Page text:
Sweetwater has great customer service but I don't know about their harp or international shipping situation offhand.

I will second the posters saying to take some lessons before committing to buying anything, and look into ukulele or guitar with open tunings--"campanella" technique focuses on fingering arrangements to maximize ringing strings to give you a more harp-like sound. A zither/lap harp can be as cheap as about $30 and could scratch the music-making-with-open-strings itch very affordably while you are saving up. Or a hammered dulcimer?
posted by music for skeletons at 9:14 AM on February 23, 2020 [1 favorite]


For every harp that is bought there is almost certainly a harp that is in search of an owner - if they cost 3k they aren't going to just get thrown out if someone stops playing, upgrades or passes away. While you are saving your money, can you spend some more time trying to work out where these things go? It may not be fruitful, but it seems like a worthwhile investment of your time.

I would start by asking non local harp teachers and harpists; I imagine you've tried your local contacts but casting a wider net might find someone with more information.
posted by How much is that froggie in the window at 10:06 AM on February 23, 2020 [1 favorite]


OK, I'm supporting your plan to just get a really good one. Harps are difficult to play _excellently_, but they're easy to play so that something lovely happens. I honestly wish I'd bought a better one. You will love it. Things you can do in the meantime:

- Listen to music. You can learn a lot by listening. Figure out what kinds of songs you want to play.

- Do exercises to make your fingers agile, strong, and controlled - gently.

- Go ahead and look at some beginning lessons online. Visualizing how to play will help you. Really.

- Look into the whole "how do I safely carry this thing" question

- I got a kit to make a ukulele for $30. It's kind of cool! See if you can find something like that.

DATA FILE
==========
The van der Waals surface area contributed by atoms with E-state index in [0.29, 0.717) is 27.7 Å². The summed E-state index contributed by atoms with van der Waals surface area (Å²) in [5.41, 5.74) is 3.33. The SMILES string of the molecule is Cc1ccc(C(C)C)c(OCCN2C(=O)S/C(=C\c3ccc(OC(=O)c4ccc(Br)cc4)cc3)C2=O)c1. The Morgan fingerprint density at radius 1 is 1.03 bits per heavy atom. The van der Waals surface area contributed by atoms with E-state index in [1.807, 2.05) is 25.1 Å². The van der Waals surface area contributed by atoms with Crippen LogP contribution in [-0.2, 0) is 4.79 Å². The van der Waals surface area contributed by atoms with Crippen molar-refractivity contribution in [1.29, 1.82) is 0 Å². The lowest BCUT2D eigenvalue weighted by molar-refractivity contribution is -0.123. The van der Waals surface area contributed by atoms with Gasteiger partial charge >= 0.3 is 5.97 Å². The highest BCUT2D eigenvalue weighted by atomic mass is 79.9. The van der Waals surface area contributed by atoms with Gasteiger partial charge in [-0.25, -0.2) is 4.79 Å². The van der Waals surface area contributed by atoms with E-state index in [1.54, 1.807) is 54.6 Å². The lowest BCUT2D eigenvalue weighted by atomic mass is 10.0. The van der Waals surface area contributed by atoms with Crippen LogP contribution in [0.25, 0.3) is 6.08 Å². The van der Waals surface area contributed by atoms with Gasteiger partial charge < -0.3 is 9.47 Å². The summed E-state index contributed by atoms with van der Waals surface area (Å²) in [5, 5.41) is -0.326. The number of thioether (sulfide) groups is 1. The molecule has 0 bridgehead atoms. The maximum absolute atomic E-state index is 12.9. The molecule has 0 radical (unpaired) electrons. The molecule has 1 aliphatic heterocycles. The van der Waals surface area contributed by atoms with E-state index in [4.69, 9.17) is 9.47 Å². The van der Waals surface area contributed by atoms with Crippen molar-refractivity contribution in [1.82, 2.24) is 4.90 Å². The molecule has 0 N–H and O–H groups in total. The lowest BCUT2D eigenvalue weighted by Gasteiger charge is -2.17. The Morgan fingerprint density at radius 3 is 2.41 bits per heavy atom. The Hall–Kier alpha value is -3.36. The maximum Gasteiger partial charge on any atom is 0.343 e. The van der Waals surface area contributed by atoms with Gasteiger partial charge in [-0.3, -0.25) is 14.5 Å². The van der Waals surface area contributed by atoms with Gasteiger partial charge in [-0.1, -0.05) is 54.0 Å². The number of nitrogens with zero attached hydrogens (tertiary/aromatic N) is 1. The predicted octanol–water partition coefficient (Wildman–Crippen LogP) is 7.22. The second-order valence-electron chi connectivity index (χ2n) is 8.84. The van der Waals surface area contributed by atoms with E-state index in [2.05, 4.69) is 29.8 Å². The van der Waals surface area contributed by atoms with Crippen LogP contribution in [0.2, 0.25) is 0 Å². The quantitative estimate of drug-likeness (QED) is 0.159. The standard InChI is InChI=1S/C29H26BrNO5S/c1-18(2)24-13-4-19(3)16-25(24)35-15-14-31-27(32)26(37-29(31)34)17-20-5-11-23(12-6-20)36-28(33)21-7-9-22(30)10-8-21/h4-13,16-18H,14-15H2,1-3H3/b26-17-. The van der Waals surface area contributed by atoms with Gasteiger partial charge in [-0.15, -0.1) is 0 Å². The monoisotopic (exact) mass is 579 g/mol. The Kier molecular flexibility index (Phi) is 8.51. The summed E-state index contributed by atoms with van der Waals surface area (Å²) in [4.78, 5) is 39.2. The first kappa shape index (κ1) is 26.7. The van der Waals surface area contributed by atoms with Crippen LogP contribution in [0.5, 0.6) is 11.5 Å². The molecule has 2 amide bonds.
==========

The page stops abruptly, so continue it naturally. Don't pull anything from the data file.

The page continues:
- Build social bonds somehow, with some kind of activity that doesn't require you to spend money. This is challenging enough that it will take up a lot of thought and time. And when you accomplish it, it will fill time pleasantly and constructively.
posted by amtho at 10:53 AM on February 23, 2020 [1 favorite]


Small lap harps are available on ebay for about four hundred dollars, some with free international shipping. Is that an option for you? Maybe worth looking into as an interim option?
posted by windykites at 11:27 AM on February 23, 2020 [1 favorite]


Just to clarify- I'm referring to a miniature Celtic harp, which you can buy with or without levers (check the listing carefully!), and not a zither which is also called a lap harp.
posted by windykites at 2:47 PM on February 23, 2020


Some people are suggesting lap harps because they are cheaper but they are not suitable for beginners because they are hard to hold and may lead to bad habits. Teachers normally suggest starting with floor harps with at least a certain number of strings/range. Students normally buy lap harps after they have been playing for a while.
posted by whitelotus at 8:50 PM on February 23, 2020 [1 favorite]


Here's a new one for $800 Musician's Friend, don't know the shipping.

Have you checked craigslist?

Is there a place that has a nice harp where you could go and play it? Such as a church, a school, a concert hall?

You could put up notices in your neighborhood: "Seeking lever harp to play". Chances are slim, but you never know....

a kit?

I see one on Etsy.

I can't read the prices, but Eage Harps?
posted by at at 1:23 AM on February 24, 2020


Ok, you guys have convinced me that I need to spend money on a few lessons and renting before I commit myself to saving a large sum of money.

So here's my current plan: Save up and pay for a few lessons and rent for a month or so. I would then decide if the harp is for me.

If the harp is it, I would commit myself to saving at a manageable and leisurely pace. In the meantime, I would save up for a cheap instrument and play it while waiting to reach my goal. Which will probably take more than a year. If I'm lucky, a secondhand harp might come my way or something. I will ask the teacher to look out for me and remind her periodically that I'm still looking. Or maybe I will decide that I'm happy with Cheap Instrument. I can always sell Cheap Instrument and recoup some of my money if I do get my harp.

Keeping this open for a while longer in case someone has something to add.
posted by whitelotus at 6:51 AM on February 24, 2020 [7 favorites]


It sounds like you are making a great plan! I'd love to have an update after you have a little hands-on harp experience.
posted by fiercecupcake at 8:41 AM on February 24, 2020 [1 favorite]